The tumor stroma is an integral part of the tumor that becomes reprogrammed by unknown mechanisms to co-evolve with epithelial tumor cells and provide an environment conducive for tumor initiation and progression. The mechanisms involved in how this diversity is established and the specific communication between cells that is necessary for fostering tumorigenesis is completely unknown. We propose to take a combined mouse-human approach that utilizes novel genetic, genomic and proteomic technologies to expose how p53 in stromal fibroblasts communicate with tumor cells and the rest of the tumor microenvironment during the initial stages of breast cancer. The Overarching Hypothesis is: Disruption of the p53 pathway in stromal fibroblasts alters tumor-stroma communication, accelerates the initiation and progression of mammary tumors and contributes to the diversity and heterogeneity observed in tumors of human breast cancer patients. This Project includes three aims.
The first aim will use mouse models to identify p53-regulated transcriptional (mRNA and miR) programs in four separate cell compartments of mammary glands/tumors at defined stages of tumor progression.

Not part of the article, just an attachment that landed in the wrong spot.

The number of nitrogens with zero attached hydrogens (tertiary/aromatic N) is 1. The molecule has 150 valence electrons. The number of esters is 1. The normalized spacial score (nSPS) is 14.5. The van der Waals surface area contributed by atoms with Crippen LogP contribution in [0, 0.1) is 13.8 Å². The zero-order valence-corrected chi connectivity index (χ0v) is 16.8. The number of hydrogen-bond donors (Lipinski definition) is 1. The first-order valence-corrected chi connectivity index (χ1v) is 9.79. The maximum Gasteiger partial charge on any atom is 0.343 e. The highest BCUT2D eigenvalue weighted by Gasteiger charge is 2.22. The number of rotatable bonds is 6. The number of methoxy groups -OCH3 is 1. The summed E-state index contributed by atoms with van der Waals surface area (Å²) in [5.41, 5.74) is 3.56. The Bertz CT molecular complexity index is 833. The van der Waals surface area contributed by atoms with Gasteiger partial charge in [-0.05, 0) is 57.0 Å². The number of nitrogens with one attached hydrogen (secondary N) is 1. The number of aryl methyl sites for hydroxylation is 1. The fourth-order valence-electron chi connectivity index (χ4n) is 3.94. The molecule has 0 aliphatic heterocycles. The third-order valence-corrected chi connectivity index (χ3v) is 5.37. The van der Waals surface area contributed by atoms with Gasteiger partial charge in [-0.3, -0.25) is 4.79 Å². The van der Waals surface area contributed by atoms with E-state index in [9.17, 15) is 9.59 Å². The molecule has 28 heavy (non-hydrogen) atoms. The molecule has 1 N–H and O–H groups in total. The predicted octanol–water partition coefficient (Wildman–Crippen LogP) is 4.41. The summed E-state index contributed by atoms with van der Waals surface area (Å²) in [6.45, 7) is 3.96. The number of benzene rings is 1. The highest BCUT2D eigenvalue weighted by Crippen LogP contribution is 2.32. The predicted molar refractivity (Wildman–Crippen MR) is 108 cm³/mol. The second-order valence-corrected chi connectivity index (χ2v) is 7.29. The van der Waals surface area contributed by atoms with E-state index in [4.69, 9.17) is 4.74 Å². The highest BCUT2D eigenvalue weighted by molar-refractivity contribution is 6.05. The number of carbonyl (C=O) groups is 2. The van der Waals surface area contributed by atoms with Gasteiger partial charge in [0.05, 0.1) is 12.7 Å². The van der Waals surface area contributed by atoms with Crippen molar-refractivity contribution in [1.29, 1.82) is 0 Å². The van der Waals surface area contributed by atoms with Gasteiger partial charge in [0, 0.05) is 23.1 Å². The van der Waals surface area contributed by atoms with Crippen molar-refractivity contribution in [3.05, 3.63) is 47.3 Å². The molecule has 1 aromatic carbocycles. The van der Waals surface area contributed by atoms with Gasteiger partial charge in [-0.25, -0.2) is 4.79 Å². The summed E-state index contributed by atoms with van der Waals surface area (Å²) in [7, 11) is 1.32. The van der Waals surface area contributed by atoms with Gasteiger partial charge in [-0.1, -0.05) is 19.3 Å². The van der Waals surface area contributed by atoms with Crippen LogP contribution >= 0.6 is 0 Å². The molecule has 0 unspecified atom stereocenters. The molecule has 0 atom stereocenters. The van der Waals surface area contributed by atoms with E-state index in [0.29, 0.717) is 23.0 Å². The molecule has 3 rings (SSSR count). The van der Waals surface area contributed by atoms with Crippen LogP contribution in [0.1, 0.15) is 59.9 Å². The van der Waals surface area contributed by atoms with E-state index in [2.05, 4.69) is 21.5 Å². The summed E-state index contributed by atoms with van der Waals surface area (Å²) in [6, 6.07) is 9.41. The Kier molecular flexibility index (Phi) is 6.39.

AIM 2 is also a discovery-based aim that will define proteomic profiles of laser-capture microdissected (LCM) stroma and tumor compartments isolated from mammary glands/tumors of mice described in AIM 1. Transcriptome and proteomic data sets will be integrated to develop mechanistic models of signaling across cell types in the tumor microenvironment.
AIM 3 will combine mouse derived data sets from AIMs 1 &2 with transcriptome and proteomic data sets derived from patient breast tumor stroma to identify signatures that provide insights into the biology of breast cancer, and to instruct patient subtype stratification, predict clinical outcome and develop small compounds that specifically target the tumor stroma. A significant aspect of our project is the combined use of genetic mouse models and human models to identify the mechanisms of stroma-tumor crosstalk that are most relevant to human breast cancer biology. This combined mouse-human approach to cross-analyze mouse and human patient stroma data sets holds the promise to improve the stratification of stromal subclasses and molecular patient subtypes, the ability to predict clinical outcome, and together with novel bioinformatics approaches, to guide the identification of compounds that target unexpected processes of the tumor-stroma dialogue.
Achieving these goals will significantly advance our basic knowledge of tumor-stroma interactions that are likely to be foundational for many types of cancer in addition to breast cancer, will guide the stratification of breast cancer tumor stroma subclasses, and will help develop small compounds to treat different stromal subclasses found in breast cancer patients.
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